The question for Wilhelmsen and her colleagues in the hydrogen lobby will be how Norway, and the wider region, can use its burgeoning hydrogen industry to clean up another of its historical strengths, the shipping and maritime sector.  

The majority of exported hydrogen produced in the Nordics is moved on the road network, but the advanced port and maritime sectors across the region would be “more than adequate for adaptation to maritime-based distribution,” according to the FES and RIFS report.  

“Norway is a small country, but we’re a very long country. We have an enormous coastline. We depend on the maritime sector to connect the people and the goods,” as Wilhelmsen puts it.   

Energy transition projects

There are 179 hydrogen projects currently underway across the length of Norway and a similar number of production, research, and consumption initiatives are underway across the region.  

Sweden may have a smaller production output than its westerly neighbour – 180,000 tonnes per year, compared to Norway’s 220,000 – but a significant industry coalition has backed the hydrogen strategy published by Fossil Free Sweden, a government initiative to involve business in the energy transition.  

It recommends “establishing cross-sectoral local and regional hydrogen clusters, or Hydrogen Valleys. They can be established where existing industries use or will use hydrogen and where infrastructure such as ports and railways already exist.”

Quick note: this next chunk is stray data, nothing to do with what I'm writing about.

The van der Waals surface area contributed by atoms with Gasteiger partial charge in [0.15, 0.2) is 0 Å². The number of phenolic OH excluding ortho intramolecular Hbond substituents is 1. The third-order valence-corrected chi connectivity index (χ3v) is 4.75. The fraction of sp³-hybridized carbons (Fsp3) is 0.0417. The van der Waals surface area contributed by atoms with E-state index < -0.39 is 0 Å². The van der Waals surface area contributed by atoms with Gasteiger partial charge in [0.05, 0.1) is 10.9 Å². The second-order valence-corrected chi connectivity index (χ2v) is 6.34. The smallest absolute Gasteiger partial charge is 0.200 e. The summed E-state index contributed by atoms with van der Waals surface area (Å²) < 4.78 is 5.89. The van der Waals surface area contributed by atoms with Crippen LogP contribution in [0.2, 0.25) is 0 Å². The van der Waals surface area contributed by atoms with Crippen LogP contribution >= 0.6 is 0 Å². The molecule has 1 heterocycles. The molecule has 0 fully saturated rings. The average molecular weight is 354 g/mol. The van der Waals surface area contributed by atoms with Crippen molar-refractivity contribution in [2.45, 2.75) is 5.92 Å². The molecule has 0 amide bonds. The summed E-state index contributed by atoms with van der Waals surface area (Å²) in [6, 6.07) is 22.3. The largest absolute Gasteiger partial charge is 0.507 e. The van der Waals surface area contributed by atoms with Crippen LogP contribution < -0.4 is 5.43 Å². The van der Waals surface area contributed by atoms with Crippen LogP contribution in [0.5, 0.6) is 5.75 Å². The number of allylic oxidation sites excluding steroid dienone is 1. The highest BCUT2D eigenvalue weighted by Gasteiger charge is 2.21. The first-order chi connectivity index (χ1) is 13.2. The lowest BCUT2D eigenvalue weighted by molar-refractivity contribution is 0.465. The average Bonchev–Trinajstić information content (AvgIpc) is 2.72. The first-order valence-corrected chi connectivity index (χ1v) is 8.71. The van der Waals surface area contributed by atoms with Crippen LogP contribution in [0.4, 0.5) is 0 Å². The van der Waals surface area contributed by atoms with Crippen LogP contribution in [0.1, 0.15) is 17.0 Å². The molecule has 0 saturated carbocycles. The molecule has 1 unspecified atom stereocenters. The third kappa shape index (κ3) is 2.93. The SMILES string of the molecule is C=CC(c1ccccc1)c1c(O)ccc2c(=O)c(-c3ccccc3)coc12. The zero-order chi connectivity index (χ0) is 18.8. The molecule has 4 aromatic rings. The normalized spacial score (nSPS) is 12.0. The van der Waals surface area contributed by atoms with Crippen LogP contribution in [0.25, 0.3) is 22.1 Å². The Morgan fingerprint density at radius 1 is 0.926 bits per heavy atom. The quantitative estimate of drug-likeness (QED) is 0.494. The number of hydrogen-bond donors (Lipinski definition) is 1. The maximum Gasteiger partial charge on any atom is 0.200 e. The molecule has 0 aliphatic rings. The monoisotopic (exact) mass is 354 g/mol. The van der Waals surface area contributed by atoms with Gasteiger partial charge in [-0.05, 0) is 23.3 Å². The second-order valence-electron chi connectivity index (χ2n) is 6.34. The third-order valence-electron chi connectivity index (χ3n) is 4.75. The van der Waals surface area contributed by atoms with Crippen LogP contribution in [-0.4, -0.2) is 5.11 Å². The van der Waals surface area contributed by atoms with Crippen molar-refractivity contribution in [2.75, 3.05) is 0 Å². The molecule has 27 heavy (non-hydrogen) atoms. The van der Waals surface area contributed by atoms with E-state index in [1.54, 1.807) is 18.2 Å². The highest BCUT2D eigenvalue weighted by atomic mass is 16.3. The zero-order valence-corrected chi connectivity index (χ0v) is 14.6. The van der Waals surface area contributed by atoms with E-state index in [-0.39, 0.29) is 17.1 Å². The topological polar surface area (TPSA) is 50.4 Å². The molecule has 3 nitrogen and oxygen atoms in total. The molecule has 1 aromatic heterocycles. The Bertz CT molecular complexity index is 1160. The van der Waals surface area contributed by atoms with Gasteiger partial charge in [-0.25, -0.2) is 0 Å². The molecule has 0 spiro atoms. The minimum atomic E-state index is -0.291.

According to The Hydrogen Map, there are five green or blue hydrogen production projects underway or yet to begin operations in Sweden.  

Denmark has a similar number of operational plants, and another four in development, including H2 Energy Europe’s project in Esbjerg which was inaugurated in early 2024.  

Finland is slightly behind its neighbours, but its hydrogen sector shows intent, with four new projects set to commence between 2024 and 2028.  

Ferries to fishing: hydrogen use cases

The maritime sector is responding to the increase in hydrogen production, along with developments in storage and liquid hydrogen or fuel cell technologies.  

“There’s a lot of activity happening. We have now more than 20 hydrogen and ammonia ships that are either waiting to be built or in operation,” Wilhelmsen explains.  

The MF Hydra, procured and operated by ferry line Norled, launched in March 2023 as the first liquid hydrogen passenger ferry anywhere on Earth. Another ferry project in Vesrfjorden is under development and is planned to be operational at some point in 2025.  

Outside of Scandinavia, the Port of Antwerp-Bruges has ordered the construction of the world’s first hydrogen-powered tugboat. Credit: CMB.TECH

But it’s not only passenger vessels that are hitting the market. Fishing vessels, tugboats, container ships, bulkers, and offshore supply vessels for Scandinavia’s wind and oil industries are also well underway.  

Several of these projects are for duel-fuel ships. While technically able to run on hydrogen power, it is still unclear when they actually will. But the global uptake of duel-fuel ships continues to build, and with container line giants like Maersk located in the region, Scandinavian governments and industry will be hoping its position at the front of the hydrogen pack will seamlessly transition into its equally strong shipping industry.